Fraser Island by 4WD

When I was in my 20s, I was lucky enough to visit Fraser Island. For those of you that don’t know about Fraser, it’s a World Heritage area and is the earth’s largest sand island. Interestingly, its Indigenous names – K’gari or Gari – which means ‘beautiful place’ have recently been ‘made official’ by the Government.

Sunrise across the sea

During that late spring trip (in my 20s), I spent 3 days on a 4WD bus tour with 15 other travellers. It was a beautiful and busy adventure with dingo and brumby encounters, sizzling sand dune hikes and cooling fresh water swims. Lake Wabby was a curious highlight as there were little fish that nibbled on your skin.

This time around, we decided to hire our own 4WD and tour the island. It was a completely different experience. We used Hervey Bay as our base and organised to pick up the car on the island. Catching the earliest ferry over to Fraser was fascinating as many of the island’s workers were doing the crossing too.

The beauty of leaving so early in the morning and going to Fraser in the winter months is LESS PEOPLE. It was so quiet and peaceful – like the whole island was just waking up itself. We bounced up and down over hills and gullies as the sun rose higher than those towering eucalypts.

Eucalytus trees

Fraser Island isn’t just beaches and lakes. There is a diverse array of flora that grows here. Above is the Eucalyptus haemastoma, known as the scribbly gum, it’s an Australian eucalyptus that looks like it has scribbles written all over it.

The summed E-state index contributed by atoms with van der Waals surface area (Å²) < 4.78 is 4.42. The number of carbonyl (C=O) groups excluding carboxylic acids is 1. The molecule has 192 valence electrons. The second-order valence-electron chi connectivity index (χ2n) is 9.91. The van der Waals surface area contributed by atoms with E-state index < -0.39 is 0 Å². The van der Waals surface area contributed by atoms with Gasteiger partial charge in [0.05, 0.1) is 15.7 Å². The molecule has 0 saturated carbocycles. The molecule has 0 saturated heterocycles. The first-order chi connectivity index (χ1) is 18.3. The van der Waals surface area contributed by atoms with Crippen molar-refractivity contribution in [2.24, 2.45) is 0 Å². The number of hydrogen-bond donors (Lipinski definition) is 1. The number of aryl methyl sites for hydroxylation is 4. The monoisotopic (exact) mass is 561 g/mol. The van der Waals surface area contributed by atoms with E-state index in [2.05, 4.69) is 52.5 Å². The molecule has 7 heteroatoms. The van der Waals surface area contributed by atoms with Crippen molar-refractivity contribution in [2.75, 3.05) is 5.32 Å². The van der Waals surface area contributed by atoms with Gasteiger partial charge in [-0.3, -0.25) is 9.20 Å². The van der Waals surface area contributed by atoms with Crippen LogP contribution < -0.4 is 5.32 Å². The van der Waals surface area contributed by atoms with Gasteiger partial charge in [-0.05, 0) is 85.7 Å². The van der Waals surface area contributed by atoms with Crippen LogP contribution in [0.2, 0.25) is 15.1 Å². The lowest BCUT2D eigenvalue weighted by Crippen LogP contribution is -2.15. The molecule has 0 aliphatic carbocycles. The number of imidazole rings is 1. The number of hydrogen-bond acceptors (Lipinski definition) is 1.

There’s a lot to explore on Fraser. Once we got to Seventy-mile beach – yes a beach highway – we drove as far as permitted, all the way to Champagne Springs. Just around the corner is Indian Head, where the views are breathtaking.

Fraser Island coastline

You can’t miss the Maheno Shipwreck – literally – it’s right on the (sand) highway.  The Maheno ocean liner is Fraser Island’s most photographed long term resident. What is left is a shell of its former engineering mastery, its opulence and its saving grace as a WWI hospital rescue ship.

Taj searched for ghosts that are said to haunt the Maheno, but he found none. He was caught up in the former majesty of the ship, and its history. It’s my second visit (after 17 years) and my feelings remain the same – who wouldn’t want to run aground and rest in this piece of paradise.

The Maheno on Fraser Island

We gazed up the coloured sands of The Pinnacles and followed the crystal clear waters of Eli Creek which weaves its way down to the ocean. I didn’t brave the cold waters of Lake McKenzie this time around but instead watched the rippling waters that were a deeper blue than the sky above.